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How Canadian Manufacturers Can Manage Geopolitical Risk

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Risk management expert Courtney Rickert McCaffrey shares her insight ahead of CMTS 2021

Geopolitical risk has been a huge disruption to manufacturing supply chains in the last few years, and particularly during COVID-19.

 At the Canadian Manufacturing Technology Show, Oct. 4-7 in Toronto, keynote speaker Courtney Rickert McCaffrey of EY Global Geostrategic Business Group will discuss how to manage political risk and build more resilient supply chains.

 We spoke with Ms. Rickert McCaffrey for a preview.

Q: What are some of the key political risks manufacturers are facing right now?

There are three main political risks I would highlight, the first being neo-statism — the increasing use of industrial policies and trade barriers to foster domestic industries.

We're seeing a lot more government involvement in the manufacturing industry and the supply chains related to it.

Closely related to this is  geopolitical competition around the strategic technologies of the 21st century, like 5G and AI [artificial intelligence], and semiconductors. This affects all manufacturers.

And then the last big theme is climate change policies.

This will affect how manufacturers get their energy, different product standards, even the types of products that consumers want and need going forward may change.

There's an increasing focus on sustainability, which could incentivize or require manufacturers to shift their suppliers closer to their manufacturing locations to reduce their carbon footprint.

If governments impose higher costs on carbon, that could increase costs for manufacturing inputs that are sourced from markets with less stringent environmental regulations.

Q: What strategies can companies use to manage political risk in such a volatile environment?

There are really three basic things companies need to do to manage political risk.

The first is to understand the political environments that they operate in, and what risks are likely to occur.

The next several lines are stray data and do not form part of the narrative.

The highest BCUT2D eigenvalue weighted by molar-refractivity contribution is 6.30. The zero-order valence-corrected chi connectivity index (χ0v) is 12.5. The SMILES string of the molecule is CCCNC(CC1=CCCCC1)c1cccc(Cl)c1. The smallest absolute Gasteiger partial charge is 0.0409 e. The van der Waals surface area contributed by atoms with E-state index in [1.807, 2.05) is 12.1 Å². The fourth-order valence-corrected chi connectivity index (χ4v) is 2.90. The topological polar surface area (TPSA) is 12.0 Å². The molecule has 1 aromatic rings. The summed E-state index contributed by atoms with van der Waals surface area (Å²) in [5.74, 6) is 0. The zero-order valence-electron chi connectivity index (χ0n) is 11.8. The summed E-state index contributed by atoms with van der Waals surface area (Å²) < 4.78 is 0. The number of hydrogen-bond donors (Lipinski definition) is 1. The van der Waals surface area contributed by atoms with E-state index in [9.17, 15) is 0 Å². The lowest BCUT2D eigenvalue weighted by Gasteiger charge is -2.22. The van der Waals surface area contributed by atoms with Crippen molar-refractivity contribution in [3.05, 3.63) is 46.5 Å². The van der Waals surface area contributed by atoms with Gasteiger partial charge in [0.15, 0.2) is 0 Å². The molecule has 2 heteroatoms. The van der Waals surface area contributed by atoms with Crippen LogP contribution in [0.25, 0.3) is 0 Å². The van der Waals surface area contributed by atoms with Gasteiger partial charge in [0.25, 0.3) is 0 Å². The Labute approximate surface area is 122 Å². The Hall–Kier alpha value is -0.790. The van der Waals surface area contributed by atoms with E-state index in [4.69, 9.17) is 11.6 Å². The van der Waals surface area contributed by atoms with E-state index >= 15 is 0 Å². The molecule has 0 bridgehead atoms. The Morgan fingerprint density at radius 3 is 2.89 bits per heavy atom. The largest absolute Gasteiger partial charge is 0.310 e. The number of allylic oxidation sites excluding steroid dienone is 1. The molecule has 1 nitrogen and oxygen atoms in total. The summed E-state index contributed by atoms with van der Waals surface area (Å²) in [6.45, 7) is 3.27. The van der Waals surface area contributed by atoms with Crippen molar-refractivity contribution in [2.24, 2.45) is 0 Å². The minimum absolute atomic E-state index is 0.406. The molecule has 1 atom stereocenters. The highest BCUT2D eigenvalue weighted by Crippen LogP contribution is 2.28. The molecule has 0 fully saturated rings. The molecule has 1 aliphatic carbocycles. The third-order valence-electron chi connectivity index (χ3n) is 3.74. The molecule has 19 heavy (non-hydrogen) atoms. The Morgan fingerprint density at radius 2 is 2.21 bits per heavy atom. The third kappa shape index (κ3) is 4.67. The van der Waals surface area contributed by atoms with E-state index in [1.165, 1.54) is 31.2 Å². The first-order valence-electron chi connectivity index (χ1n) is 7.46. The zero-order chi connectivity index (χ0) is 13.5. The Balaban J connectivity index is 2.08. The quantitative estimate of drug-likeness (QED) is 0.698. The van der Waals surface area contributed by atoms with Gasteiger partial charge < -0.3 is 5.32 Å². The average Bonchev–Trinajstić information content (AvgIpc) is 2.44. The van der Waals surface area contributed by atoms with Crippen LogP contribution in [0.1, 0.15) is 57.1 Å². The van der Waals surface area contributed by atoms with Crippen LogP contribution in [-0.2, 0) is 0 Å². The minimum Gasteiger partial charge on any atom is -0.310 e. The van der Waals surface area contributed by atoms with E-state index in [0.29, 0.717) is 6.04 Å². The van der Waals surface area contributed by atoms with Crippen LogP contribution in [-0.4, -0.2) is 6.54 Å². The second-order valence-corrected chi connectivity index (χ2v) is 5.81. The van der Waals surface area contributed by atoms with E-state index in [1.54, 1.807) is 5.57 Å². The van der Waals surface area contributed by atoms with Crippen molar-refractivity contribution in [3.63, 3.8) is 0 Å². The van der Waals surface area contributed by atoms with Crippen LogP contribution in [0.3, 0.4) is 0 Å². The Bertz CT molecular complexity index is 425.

Second is to analyze where in the company those risks are likely to have impact and, if possible, how big that impact would be.

And then finally, to use financial or operational hedging mechanisms and approaches to minimize or mitigate the impact of those political risks if they were to occur.

Just as important as each of those activities, or maybe even more important, is setting up the right governance structures to coordinate those political risk management activities across the company.

Getting all of those people to talk and coordinate together improves political risk management effectiveness overall.

Q:  Do you believe we will emerge from the current situation stronger than before?

I do. I think in the next couple years or so, we're still going to see a lot of volatility and uncertainty as societies, economies, political systems and companies adjust to whatever post-pandemic reality emerges.

But in the longer term, I do think we'll emerge stronger as a result. History shows us that while humankind doesn't always learn lessons from the past, we are pretty resilient and innovative.

Q: What will supply chains of the future look like, and how can we ensure they'll be more resilient?

In large part, today's supply chains are the result of the policy environment during the post-Cold War period. That enabled companies to build globally-integrated supply chains with the ideals of efficiency and scale, reducing costs.

The system has changed. A lot of those assumptions and beliefs and policies that underpin the earlier period have been called into question.

What I see going forward, and what a lot of companies are moving toward now, is that the supply chains of the future are likely to be less focused exclusively on efficiency and optimization, and more focused on resiliency and sustainability.

Often we're seeing movement towards less global supply chains and more regional supply chains or even localized ones.

And then of course, I think the supply chains of the future will increasingly be powered and organized around digital technologies like AI, blockchain, advanced robotics and 3D printing. All of that will shape the supply chains of the future as well. 

Q: What do you hope people take away from your talk at CMTS?

I think there are two main takeaways.

First is that political risks are rising, and they're impacting manufacturers in really important ways. I'll highlight a few of the key political risks that are most impactful for the manufacturing technology sector.

And second, that manufacturers don't have to just accept all the volatility that political risk can create.

Political risks can be managed effectively. You just need to have the systems and the processes in place to do it. So I'll talk about some of the ways to do that most effectively.

Q: Ultimately, why do you think CMTS is a can't miss event for Canadian manufacturers?

Manufacturing and the technology sector are really at an important inflection point.

There's so much innovation happening in manufacturing technologies and processes, and that will be on full display at the event.

Executives need to be prepared to manage both these technological changes, and the related political risks that are affecting how and where the manufacturing sector will operate in the future.

The Canadian Manufacturing Technology Show is Canada’s premier manufacturing event. Register now, and attend in person or online from Oct. 4-7 in Toronto.

This interview has been edited and condensed.